I posted about flipping the way we, as teachers, focus our thinking through our subdivided subjects and need to consider a more connected view of learning for our students’ sake. I admit that Swap Week may be a pipe dream, but I thought of a couple more possibilities to connect our own teaching expertise with what is happening down the locker-lined hall and out there in the real world where people never think in “subjects.”
Just ask. In an elementary classroom where kids are more likely to have the same teacher for social studies that they have for math, it could be fairly easy. But how often do we stop and ask,” What could you say about the explorers we just read about that might fit in our math class?” Silence. “Is there anything we learned in math recently that the explorers might have used?” “Yeah… adding up the miles.” Bingo. When the concepts are relatively simple, the connections are simpler. Just ask.
A middle school teacher may not know what kids are studying in other subjects. Just ask. Now that kids are accustomed to points for grades, offer extra credit for any connection they can explain between what you are discussing in class and something else they learned in another class. If a student can explain a connection out loud, 5 points. If he/she writes about it, 10 points. Who knows who will learn more: the students or the teacher. We know time is sacred, so once the kids get in the habit of sharing their own connections, make a Connections graffiti wall so you don’t always have to stop class. Add a connections section to your class wiki. 5 points, 10 points… isn’t it worth it to reward student-made flips? Just ask.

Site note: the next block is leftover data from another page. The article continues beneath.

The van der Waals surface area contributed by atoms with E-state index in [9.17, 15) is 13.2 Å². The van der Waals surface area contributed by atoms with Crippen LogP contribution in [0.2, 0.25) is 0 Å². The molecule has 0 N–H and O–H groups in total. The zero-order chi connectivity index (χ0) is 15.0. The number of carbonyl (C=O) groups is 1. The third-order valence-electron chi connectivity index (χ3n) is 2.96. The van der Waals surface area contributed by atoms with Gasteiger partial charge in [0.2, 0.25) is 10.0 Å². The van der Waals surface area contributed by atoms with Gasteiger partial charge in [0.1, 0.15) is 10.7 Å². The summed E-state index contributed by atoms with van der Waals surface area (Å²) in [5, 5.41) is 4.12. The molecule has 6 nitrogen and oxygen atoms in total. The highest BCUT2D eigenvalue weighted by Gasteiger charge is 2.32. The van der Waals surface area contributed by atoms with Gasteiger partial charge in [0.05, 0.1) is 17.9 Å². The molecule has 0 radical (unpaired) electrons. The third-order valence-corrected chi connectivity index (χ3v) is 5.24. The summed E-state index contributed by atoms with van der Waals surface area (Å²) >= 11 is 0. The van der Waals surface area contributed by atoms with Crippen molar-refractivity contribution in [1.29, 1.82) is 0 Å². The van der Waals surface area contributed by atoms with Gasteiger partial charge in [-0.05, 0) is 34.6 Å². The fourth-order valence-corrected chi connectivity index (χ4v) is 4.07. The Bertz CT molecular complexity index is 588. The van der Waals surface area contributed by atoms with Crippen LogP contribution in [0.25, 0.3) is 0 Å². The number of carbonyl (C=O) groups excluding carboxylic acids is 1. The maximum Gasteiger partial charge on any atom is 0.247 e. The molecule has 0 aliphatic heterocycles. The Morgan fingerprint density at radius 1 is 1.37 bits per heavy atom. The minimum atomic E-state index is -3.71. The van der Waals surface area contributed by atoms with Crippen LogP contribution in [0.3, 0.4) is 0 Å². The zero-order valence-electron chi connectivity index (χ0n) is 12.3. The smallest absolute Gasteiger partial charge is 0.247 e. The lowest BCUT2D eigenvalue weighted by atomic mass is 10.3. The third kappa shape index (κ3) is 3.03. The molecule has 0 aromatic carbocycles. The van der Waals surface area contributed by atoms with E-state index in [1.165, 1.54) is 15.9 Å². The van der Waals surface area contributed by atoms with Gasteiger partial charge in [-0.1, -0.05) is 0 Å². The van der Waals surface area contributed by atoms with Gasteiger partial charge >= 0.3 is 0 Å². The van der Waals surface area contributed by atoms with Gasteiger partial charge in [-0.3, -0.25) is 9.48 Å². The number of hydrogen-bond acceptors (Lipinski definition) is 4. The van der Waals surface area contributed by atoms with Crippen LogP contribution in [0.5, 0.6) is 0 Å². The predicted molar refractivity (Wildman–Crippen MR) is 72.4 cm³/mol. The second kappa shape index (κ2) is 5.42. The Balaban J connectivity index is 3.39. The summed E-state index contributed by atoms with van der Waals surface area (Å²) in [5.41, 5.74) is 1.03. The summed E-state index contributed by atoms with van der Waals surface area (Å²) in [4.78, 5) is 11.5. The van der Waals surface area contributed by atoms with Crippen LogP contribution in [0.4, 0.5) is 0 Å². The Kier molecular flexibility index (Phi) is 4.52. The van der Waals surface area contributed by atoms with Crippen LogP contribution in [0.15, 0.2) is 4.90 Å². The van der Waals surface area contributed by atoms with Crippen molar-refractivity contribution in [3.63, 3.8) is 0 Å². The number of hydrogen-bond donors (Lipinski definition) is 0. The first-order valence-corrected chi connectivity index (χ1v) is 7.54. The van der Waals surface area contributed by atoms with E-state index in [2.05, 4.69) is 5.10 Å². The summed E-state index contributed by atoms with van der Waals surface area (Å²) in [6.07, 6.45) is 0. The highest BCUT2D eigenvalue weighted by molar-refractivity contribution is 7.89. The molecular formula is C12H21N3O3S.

In high school, it gets trickier. The concepts seem so distant. How can we possibly connect Hamlet and oxidation/reduction reactions? Analogies. If a student can explain her idea using an analogy from another subject, 10 points. If he can make you, the English teacher, understand the concept from chemistry class to you via Hamlet, 15 points! At the end of every test, just ask: What character (concept/function/process) from this unit connects in your mind to something you recently learned in another class? Explain.
The greatest challenge: the faculty room. It might take a happy hour at the local pub to start this, but just ask. What connection to my subject can you find in your subject? An adult beverage bonus for the best suggestion from the group. Just ask. You might even learn from that science (or art or math) teacher. Imagine that.